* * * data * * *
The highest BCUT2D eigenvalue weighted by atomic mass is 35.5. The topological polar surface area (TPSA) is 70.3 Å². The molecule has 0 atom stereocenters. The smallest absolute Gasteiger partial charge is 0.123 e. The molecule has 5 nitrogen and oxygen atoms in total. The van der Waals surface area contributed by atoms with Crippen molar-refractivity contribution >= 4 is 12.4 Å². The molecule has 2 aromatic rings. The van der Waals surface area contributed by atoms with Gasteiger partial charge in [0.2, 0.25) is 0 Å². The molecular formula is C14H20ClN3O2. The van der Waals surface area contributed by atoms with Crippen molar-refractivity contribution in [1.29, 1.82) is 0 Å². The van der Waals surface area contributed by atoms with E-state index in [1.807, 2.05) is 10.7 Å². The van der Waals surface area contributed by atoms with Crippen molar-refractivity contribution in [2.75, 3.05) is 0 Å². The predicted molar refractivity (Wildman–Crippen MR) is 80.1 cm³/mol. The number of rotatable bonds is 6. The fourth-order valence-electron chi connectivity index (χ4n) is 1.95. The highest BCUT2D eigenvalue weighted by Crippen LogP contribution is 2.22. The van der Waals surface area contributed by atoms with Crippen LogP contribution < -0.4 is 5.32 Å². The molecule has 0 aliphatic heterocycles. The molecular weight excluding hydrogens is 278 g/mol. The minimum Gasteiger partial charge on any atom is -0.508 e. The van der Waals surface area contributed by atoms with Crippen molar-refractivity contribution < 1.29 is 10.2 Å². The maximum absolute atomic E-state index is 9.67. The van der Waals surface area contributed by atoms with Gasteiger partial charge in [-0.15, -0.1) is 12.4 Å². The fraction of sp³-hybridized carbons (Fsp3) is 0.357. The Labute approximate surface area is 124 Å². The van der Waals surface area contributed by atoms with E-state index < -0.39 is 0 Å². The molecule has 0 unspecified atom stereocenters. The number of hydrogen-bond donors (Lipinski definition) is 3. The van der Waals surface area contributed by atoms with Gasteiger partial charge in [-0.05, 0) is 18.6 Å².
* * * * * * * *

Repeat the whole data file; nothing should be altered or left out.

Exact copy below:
The highest BCUT2D eigenvalue weighted by atomic mass is 35.5. The topological polar surface area (TPSA) is 70.3 Å². The molecule has 0 atom stereocenters. The smallest absolute Gasteiger partial charge is 0.123 e. The molecule has 5 nitrogen and oxygen atoms in total. The van der Waals surface area contributed by atoms with Crippen molar-refractivity contribution >= 4 is 12.4 Å². The molecule has 2 aromatic rings. The van der Waals surface area contributed by atoms with Gasteiger partial charge in [0.2, 0.25) is 0 Å². The molecular formula is C14H20ClN3O2. The van der Waals surface area contributed by atoms with Crippen molar-refractivity contribution in [1.29, 1.82) is 0 Å². The van der Waals surface area contributed by atoms with E-state index in [1.807, 2.05) is 10.7 Å². The van der Waals surface area contributed by atoms with Crippen molar-refractivity contribution in [2.75, 3.05) is 0 Å². The predicted molar refractivity (Wildman–Crippen MR) is 80.1 cm³/mol. The number of rotatable bonds is 6. The fourth-order valence-electron chi connectivity index (χ4n) is 1.95. The highest BCUT2D eigenvalue weighted by Crippen LogP contribution is 2.22. The van der Waals surface area contributed by atoms with Crippen LogP contribution < -0.4 is 5.32 Å². The molecule has 0 aliphatic heterocycles. The molecular weight excluding hydrogens is 278 g/mol. The minimum Gasteiger partial charge on any atom is -0.508 e. The van der Waals surface area contributed by atoms with Crippen molar-refractivity contribution < 1.29 is 10.2 Å². The maximum absolute atomic E-state index is 9.67. The van der Waals surface area contributed by atoms with Gasteiger partial charge in [-0.15, -0.1) is 12.4 Å². The fraction of sp³-hybridized carbons (Fsp3) is 0.357. The Labute approximate surface area is 124 Å². The van der Waals surface area contributed by atoms with E-state index < -0.39 is 0 Å². The molecule has 0 unspecified atom stereocenters. The number of hydrogen-bond donors (Lipinski definition) is 3. The van der Waals surface area contributed by atoms with Gasteiger partial charge in [-0.05, 0) is 18.6 Å².